Which mountain do you run to?

March 8, 2010

A telemarketer called a home one day, and a small voice whispered, “Hello?” “Hello!” the salesman said. “What’s your name?” Still whispering, the voice said, “Jimmy.” “How old are you, Jimmy?” “I’m four.” “Good, is your mother home?” “Yes, but she’s busy.” “Okay, is your father home?” “He’s busy, too.” “I see; who else is there?” “The police.” “The police? May I speak with one of them?” “They’re busy.” “Any other grownups there?” “The firemen.” “May I speak with a fireman, please?” “They’re all busy.” “Jimmy, all those people in your house, and I can’t talk with any of them? What are they doing?” “Looking for me,” whispered Jimmy.
We can laugh at Jimmy’s antics, but the story points to a truth about our human condition. It is our nature to run away when life gets tough. King David was advised by friends during a difficult time in his life to run away. They said to him, “flee like a bird to your mountain.”
I gathered my family in the living room last Sunday night and we all took turns answering these questions: What is “my mountain?” Where have I learned to run when life is hard? Or boring? The answers varied from “into myself, into silence,” to “something sweet to eat,” to “some form of media: TV, iPod, computer.”
The truth is, all of us have a mountain or two that we fly to. The question is, why do we go to the places where we regularly end up? I know watching television and movies take a lot of heat but it’s because those are favorite places to hide and to vegetate for so many. Would you say you watch TV because, “I don’t have to think or communicate or deal with the problems in my world, and for those two hours I can lose myself in being entertained”? If so, consider that the drug addict could say the same. “Why do you use that drug, Mr. Addict?” “Because for those two hours, I don’t have to think, I don’t have to communicate, I don’t have to deal with my problems. I can just float away to my own little world.”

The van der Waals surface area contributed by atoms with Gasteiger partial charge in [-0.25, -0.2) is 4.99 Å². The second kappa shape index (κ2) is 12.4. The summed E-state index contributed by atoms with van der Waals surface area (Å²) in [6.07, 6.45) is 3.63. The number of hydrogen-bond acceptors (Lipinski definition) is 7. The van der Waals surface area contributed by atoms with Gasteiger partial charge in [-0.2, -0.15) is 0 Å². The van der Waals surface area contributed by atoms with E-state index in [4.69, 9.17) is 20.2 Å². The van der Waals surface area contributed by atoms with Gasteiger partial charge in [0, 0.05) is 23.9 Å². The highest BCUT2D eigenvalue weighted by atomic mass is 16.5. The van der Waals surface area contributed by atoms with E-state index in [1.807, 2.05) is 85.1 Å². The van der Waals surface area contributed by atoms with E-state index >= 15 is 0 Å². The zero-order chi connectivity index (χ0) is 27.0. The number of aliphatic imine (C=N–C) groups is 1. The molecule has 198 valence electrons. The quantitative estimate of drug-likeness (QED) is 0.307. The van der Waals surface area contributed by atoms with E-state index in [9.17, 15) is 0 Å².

Both people, the TV addict and the drug user, are running away. Which mountain do you run away to? We can flee to the mountain of food, or sleep, or exercise, or pornography, or sports, or Facebook. (For the record, none of those except pornography is bad in itself). If we understand that it is the nature of all flesh to flee, to run away, then the question is not, “Do I do it?” but “Where do I go, and why?”
King David had learned in his life, even from his youth, that God was enough. He had seen God deliver him from the paw of the lion and the mouth of the bear. He had seen God deliver him from the giant and from the armies of those who hated Israel. Time and again, God had been his refuge and his strength. So when his friends told him to flee to the mountain, David did just that. But not to the mountain suggested by his “friends.” David may have responded with the words of this old song: “I go to the Rock of my Salvation, I go to the Stone that the builders rejected, I run to the mountain and the mountain stands by me. When the earth all around me is sinking sand, on Christ, the solid rock I stand; when I need a shelter, when I need a friend, I go to the rock.”

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